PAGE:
While the EPA permit allows delivery of up to 100,000 gallons a day, last year the company only sent one-tenth of 1% of the maximum amount allowed under its permit to the Lowell treatment plant, he added.
It's not clear why the landfill is sending the wastewater to Massachusetts. Tougher rules in New Hampshire could be one factor.
The Granite State has set some of the toughest PFAS drinking water limits in the country. Adopted by state regulators earlier this year, the new rules limit the chemicals to a maximum of 15 parts per trillion.
That's far lower than the 70 parts per trillion drinking water standard set by the EPA.
Federal regulators say tests of drinking water in 2014 in several Merrimack Valley communities — including Lawrence and Andover — didn't detect unsafe amounts of PFAS.
But, in filings with the EPA, landfill operators noted that recent tests of wastewater revealed contamination levels of nearly 10,000 parts per trillion.
The EPA set its PFAS standards three years ago, classifying the compounds as an "emerging contaminant" linked to liver cancer and other serious health problems.
Studies have found potential links between high levels of PFAS and a range of illnesses, including kidney cancer, increased cholesterol levels and problems in pregnancies.
John Macone, co-director of the Merrimack River Watershed Council, said part of the problem is that most treatment plants lack technology to filter out the contaminants, which were once used in products ranging from firefighting foam to nonstick cookware.
"It's an expensive process and our treatment plants aren't really built for it because it's new," he said. "But we need to deal with this to protect public health and the river's ecology."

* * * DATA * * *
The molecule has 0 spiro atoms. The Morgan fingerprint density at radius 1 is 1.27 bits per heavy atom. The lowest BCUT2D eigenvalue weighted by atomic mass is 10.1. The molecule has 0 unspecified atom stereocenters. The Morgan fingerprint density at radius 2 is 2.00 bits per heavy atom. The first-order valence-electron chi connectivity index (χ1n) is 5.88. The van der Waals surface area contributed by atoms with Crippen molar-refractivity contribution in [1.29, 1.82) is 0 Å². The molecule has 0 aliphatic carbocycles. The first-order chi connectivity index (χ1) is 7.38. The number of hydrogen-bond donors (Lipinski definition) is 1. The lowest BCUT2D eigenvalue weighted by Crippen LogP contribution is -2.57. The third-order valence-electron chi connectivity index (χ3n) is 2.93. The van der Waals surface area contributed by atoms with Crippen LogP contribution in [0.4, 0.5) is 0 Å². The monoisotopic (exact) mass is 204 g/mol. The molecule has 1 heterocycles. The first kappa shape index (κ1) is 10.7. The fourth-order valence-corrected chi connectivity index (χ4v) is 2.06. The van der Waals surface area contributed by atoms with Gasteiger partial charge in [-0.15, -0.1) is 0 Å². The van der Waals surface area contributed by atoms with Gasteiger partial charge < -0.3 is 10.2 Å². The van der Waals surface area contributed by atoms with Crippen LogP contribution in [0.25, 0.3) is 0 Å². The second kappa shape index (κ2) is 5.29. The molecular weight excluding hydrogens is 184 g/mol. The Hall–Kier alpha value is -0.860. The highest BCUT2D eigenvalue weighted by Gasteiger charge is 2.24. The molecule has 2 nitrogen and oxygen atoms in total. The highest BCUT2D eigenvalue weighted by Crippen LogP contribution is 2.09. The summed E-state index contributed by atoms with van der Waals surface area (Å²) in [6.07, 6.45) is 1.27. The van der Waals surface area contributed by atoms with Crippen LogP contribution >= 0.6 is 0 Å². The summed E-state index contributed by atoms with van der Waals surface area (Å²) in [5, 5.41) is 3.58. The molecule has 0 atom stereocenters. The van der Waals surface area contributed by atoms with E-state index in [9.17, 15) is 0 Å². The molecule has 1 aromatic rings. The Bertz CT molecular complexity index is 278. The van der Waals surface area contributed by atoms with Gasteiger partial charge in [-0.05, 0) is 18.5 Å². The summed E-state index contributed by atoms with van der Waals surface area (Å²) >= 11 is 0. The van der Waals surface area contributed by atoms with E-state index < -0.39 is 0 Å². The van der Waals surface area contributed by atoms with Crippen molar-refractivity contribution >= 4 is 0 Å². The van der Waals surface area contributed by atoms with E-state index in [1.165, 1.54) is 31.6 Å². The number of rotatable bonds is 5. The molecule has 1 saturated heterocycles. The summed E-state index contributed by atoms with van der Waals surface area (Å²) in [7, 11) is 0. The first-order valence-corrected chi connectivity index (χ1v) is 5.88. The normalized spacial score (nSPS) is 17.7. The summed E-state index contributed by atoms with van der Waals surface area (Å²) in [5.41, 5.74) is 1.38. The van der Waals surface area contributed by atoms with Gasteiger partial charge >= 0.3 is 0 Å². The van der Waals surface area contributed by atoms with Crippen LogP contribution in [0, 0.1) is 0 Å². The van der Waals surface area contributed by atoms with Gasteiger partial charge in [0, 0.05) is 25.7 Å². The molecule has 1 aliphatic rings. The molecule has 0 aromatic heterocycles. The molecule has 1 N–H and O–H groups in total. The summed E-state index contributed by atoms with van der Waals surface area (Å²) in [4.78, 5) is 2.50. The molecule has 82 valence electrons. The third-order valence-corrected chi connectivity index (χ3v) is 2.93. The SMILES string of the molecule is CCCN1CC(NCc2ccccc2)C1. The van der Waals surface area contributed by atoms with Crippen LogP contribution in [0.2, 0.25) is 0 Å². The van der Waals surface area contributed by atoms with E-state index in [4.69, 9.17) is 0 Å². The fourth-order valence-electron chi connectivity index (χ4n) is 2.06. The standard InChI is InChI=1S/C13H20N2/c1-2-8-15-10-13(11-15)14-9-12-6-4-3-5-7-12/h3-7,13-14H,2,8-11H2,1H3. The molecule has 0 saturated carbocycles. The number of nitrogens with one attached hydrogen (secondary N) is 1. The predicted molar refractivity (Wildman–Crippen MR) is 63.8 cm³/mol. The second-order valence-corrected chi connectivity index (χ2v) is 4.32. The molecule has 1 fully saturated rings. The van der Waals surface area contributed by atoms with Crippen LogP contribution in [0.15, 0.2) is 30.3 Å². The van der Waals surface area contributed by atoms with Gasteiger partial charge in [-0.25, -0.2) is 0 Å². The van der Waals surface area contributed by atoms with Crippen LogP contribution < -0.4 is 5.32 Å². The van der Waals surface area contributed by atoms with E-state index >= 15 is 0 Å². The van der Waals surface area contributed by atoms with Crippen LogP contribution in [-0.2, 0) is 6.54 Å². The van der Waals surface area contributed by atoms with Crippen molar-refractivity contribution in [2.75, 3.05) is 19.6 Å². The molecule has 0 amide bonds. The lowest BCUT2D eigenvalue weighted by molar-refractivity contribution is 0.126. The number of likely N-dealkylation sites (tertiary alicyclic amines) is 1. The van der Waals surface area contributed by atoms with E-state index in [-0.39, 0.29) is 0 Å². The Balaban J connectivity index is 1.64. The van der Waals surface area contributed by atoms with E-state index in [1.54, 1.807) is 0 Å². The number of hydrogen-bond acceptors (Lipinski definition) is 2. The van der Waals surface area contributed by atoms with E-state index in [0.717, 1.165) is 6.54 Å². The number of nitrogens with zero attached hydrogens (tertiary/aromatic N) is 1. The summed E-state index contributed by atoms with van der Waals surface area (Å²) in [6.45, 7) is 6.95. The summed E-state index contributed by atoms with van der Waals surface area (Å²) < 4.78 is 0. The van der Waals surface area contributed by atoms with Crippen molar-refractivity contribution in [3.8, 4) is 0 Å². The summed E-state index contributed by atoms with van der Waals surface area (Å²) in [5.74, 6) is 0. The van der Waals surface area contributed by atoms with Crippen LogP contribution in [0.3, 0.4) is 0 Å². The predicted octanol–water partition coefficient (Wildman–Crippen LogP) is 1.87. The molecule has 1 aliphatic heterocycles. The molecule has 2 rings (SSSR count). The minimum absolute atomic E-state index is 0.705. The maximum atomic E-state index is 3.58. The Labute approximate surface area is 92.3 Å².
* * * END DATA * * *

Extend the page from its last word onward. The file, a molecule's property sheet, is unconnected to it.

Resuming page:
The Merrimack is one of the state's most polluted rivers, with much of its contamination coming from overflow pipes that are part of decades-old sewer and stormwater systems. The outfalls, which are designed to spill when the systems are inundated with rain, violate the federal Clean Water Act, but the plants are allowed use them under consent agreements.
Last year, five treatment plants along the 117-mile Merrimack reported hundreds of discharges, amounting to more than 800 million gallons of sewage dumped into the river.
The EPA is requiring operators of three sewage treatment systems along the Merrimack River — the Greater Lawrence Sanitary District in North Andover, Haverhill's treatment plant and another plant in Lowell — to reduce the bacteria flowing into the river.
Those requirements are part of renewed operating permits for those three plants.
Meanwhile, Congress is debating whether to force the Trump administration to adopt more stringent standards for testing and cleanup of PFAs —a plan the White House opposes.
Environmentalists said regulators need to get a handle on the level of contamination in the state's drinking water supplies and take action to reduce it.
"We really need to see some bold action on this issue," said CLF's Peale Sloan. "The regulators need to set more stringent limits for these chemicals to protect human health."
Christian M. Wade covers the Massachusetts Statehouse for North of Boston Media Group’s newspapers and websites.